GraniteShares Gold Trust
Gold is fundamental. It has, for millennia, been the world’s agreed-upon store of value. More recently, it’s found a key role in diversifying portfolios, rising in times of crisis when everything else falls apart. But one important fact about gold is that it’s fungible. Gold is gold is gold. That’s why we were so excited when we saw bar, the graniteshares gold trust ETF—because it offered investors exposure to gold at half the price of its largest competitor, with extremely tight trading spreads. Gold exposure at half the cost is a no-brainer. And for now, a hidden gem.
Matt Hougan, CEO, Inside ETFs: What’s the idea behind BAR?
Will Rhind, Founder and CEO, GraniteShares: We looked around and felt the existing market for gold ETFs—the largest ETF category in commodities—hadn’t been disrupted from a price perspective the way equities and fixed income had been. It was behind the times.
You had legacy funds that had been around for 12 years charging a management fee that was out of step with the rest of the market. We thought there was an opportunity to create a low-cost gold ETF.
So how did you price BAR?
BAR is the lowest-cost gold ETF on the market. Its expense ratio is 20 basis points, or 0.20% per year. That’s half the fee charged by the largest gold ETF, the SPDR Gold Trust (GLD), which charges 0.40%. It’s also cheaper than the iShares Gold Trust (IAU), which charges 0.25% and is much more expensive to trade.
BAR also uses a different custodian and different vault than GLD or IAU, adding a diversification benefit for those with existing gold ETF holdings who are worried about single- vault risk. BAR’s gold is all allocated gold, meaning it’s assigned to BAR and not lent out to anybody. BAR is 100% physically backed, and the gold vault is audited twice a year, including one time on a random basis.
Aside from the impact of expenses, will the pattern of returns for BAR be identical to GLD and IAU?
It will actually be higher. All things equal, the way gold ETFs work is that you start on day 1 with a certain amount of gold per share; in our case, each share of BAR started as 1/10th of an ounce of gold. But that 1/10th of an ounce decays over time, because it’s what is used to pay the expenses of the fund.
The net result is that today, because it’s both newer and cheaper, BAR holds a higher amount of gold per share compared to both GLD and IAU, and so, BAR will track the price of gold better on a pure charting basis.
You mentioned single-vault risk and allocated gold; is security a legitimate concern for gold ETFs?
It really all comes down to transparency— or rather, the lack of transparency from the legacy funds. We’re trying to be as transparent as possible with the gold holdings in our fund. We’re even trying to get more people into the vault and potentially offer a semi-live video feed of the gold, so you can literally see which bars BAR owns.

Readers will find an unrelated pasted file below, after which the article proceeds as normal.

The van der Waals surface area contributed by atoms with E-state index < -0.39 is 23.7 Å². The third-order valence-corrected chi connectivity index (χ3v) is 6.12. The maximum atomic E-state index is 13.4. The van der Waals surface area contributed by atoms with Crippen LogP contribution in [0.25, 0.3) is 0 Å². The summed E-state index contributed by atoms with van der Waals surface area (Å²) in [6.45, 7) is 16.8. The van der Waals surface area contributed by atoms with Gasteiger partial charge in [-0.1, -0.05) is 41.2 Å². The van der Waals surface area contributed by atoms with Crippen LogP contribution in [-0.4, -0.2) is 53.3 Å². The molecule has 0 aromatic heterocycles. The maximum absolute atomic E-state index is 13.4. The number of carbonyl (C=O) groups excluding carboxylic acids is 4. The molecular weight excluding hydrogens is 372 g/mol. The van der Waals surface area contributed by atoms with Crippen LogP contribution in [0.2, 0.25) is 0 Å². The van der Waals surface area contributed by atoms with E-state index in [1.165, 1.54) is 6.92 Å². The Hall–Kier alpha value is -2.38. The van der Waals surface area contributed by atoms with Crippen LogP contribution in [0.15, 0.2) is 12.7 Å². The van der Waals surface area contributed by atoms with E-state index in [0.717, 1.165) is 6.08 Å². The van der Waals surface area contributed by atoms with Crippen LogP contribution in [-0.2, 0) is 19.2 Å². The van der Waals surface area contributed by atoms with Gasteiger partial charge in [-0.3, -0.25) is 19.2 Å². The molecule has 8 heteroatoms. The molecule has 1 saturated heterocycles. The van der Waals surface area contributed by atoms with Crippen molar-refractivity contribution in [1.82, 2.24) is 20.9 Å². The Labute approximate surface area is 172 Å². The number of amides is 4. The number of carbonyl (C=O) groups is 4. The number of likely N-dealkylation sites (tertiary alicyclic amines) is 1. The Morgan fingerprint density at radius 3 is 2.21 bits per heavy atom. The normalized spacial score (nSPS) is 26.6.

Where is gold in the market cycle now?
Gold is roughly 30% off its all-time high, which is very unusual given that other major asset classes are at or near all-time highs. We’ve seen the price of gold increase this year off the back of the peak dollar trade, as we’ve started to see U.S. dollar weakness. A weakening dollar really helps the price of gold, and most experts expect that dollar weakness to continue.
In short, gold is well off its highs at a time when almost everything else is at the top, but it’s starting to trend up.
Where does gold fit in investors’ portfolios?
The most important thing for people to realize is that they need investments in their portfolios that are uncorrelated to equities and bonds. Gold benefits from a flight-to-quality element when equity and bond markets correct.
Since the financial crisis, we’ve seen a big run-up in risk assets—an almost unprecedented run-up—to the point where many portfolios are more heavily tilted toward risk than they should be. Gold is really the only major asset class that has both liquidity and countercorrelation to equity and fixed-income markets, so it’s a great hedge for portfolios against a market correction.
BAR is a new fund. Is it liquid?
ETF liquidity 101 dictates that an ETF is as liquid as its underlying, and the underlying for gold is very liquid. You see this in the spread of BAR, which trades tighter than IAU on most days, and nearly as tight as GLD. All three funds hold the exact same underlying and all three are very liquid. One thing that helps is that the exact same market-making firms that make markets in GLD and IAU also make markets in BAR. As a result, you see the same kind of pricing.
Specifically, we trade at spreads of 0.02-0.05%, on average. That’s cheaper than IAU, which trades at spreads of 0.08-0.10% on average, because it has a larger handle, and in line with GLD, which trades at spreads of 0.01-0.03%.
Compared to GLD, BAR costs essentially the same to trade and is way cheaper to own. Compared to IAU, BAR is way cheaper to trade and also cheaper to own. It’s a no-brainer.
If you had to sum up BAR in one sentence, what would you say?
The lowest-cost gold ETF, BAR none!